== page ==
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The Power of Movement in a Virtual World

Image: Woman stretching at desk

We are what we practice. Right now, that means a lot of sitting at our computers, iPads, and phones, with our attention narrowly focused on our virtual meetings. 

I don’t know about you, but, besides Zoom meeting fatigue, I’m also suffering the aches and pains in my body of (sometimes) hours of poor posture. Ever notice how much your shoulders are rolled forward by the end of a virtual call? Or how much tension you hold in your shoulders and neck?

To counterbalance this sedentary practice—understandable in a post-COVID-19 world—we need to incorporate opportunities for movement into our daily schedule and activities, what Olivia Cheever calls “gourmet movement.”

Movement brings aliveness to our body, spirit, and mood. It deepens our awareness of bodily sensations like pressure, temperature, or constriction. Research in the field of Somatics has shown that our physical state can shape our thoughts and emotions (not just the other way around). 

For example, If you’re slumping in your chair right now, pause and notice your mood and thoughts. Are you withdrawn, distracted, or too narrowly focused on something? Do you feel spent, tired, numb, or maybe even defensive? Or perhaps it feels like you are carrying the weight of the world (your business, the health of your family) on your shoulders?

Now, let me walk you through a simple exercise.

Straighten your posture. Sit on the edge of your chair. Keep both feet on the ground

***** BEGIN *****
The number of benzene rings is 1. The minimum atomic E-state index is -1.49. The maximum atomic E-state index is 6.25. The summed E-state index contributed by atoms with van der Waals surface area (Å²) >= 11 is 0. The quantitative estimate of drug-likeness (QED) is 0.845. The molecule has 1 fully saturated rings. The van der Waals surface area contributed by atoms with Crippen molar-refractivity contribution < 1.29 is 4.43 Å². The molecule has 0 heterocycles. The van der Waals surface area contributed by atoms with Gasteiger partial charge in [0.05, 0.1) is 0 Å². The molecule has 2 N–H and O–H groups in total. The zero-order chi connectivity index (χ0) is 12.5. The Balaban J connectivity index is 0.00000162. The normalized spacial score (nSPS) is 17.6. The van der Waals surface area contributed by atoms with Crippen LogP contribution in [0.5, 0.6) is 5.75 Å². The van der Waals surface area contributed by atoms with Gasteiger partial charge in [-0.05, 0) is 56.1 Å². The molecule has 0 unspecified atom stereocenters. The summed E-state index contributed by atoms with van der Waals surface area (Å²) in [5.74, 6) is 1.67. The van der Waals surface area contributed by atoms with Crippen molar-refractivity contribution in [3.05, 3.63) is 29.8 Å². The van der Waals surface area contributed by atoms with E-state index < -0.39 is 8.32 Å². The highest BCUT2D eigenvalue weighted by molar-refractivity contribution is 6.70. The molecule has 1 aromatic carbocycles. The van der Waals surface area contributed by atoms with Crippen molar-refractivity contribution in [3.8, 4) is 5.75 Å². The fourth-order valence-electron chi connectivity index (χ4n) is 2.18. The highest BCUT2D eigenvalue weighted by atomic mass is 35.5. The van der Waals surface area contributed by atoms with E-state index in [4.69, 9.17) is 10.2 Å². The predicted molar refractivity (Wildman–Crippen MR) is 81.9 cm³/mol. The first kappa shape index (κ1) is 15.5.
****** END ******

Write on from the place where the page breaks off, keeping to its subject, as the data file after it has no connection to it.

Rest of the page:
Imagine a string coming out of the top of your head. The string is being pulled straight up now. It straightens your spine. It aligns your head over your shoulders and your shoulders over your core, letting your body’s bone structure carry your weight rather than using your muscles to do so.

As you do that, take a slow, deep breath. Draw your breath into your lower stomach, not the upper chest, and feel it travel the length of your body. 

Now start to notice if your mood or thoughts have changed at all. Do you relate to yourself or the outside world even slightly differently after a breath or two? 

You can practice this exercise discreetly during a long meeting, or lead your whole team through it together. Here are some other things to try out:

  • Awareness Through Movement techniques, from Feldenkrais. For example, very slowly curl your tailbone inwards and notice how the length of your spine moves and how your shoulders curve inwards. Likewise, slowly and gently push your tailbone out and notice how your spine moves and your chest moves forward. By slowly moving your tailbone, just notice how your whole torso shifts and changes. 
  • Paul Linden’s sitting practice
  • Yoga poses, such as a sun salutation or neck and shoulder release.
  • Power poses, via Amy Cuddy. For example, the “Wonder Woman” pose: place your feet shoulder-width apart and put your hands on your hips. Hold for 2 minutes and see if your confidence level changes!

You are what you practice, so be aware of what you’re practicing. We can incorporate all sorts of movement exercises, small and large, into our new virtual lives. Movement can stimulate your bodies and spirits, broaden your attention, sharpen your awareness, and improve your mood. Your Zoom-fatigued self will thank you!

Brian Blancke Ph.D. is an Associate with Essential Partners and a senior consultant at Vantage Partners, a Boston-based consulting and training firm.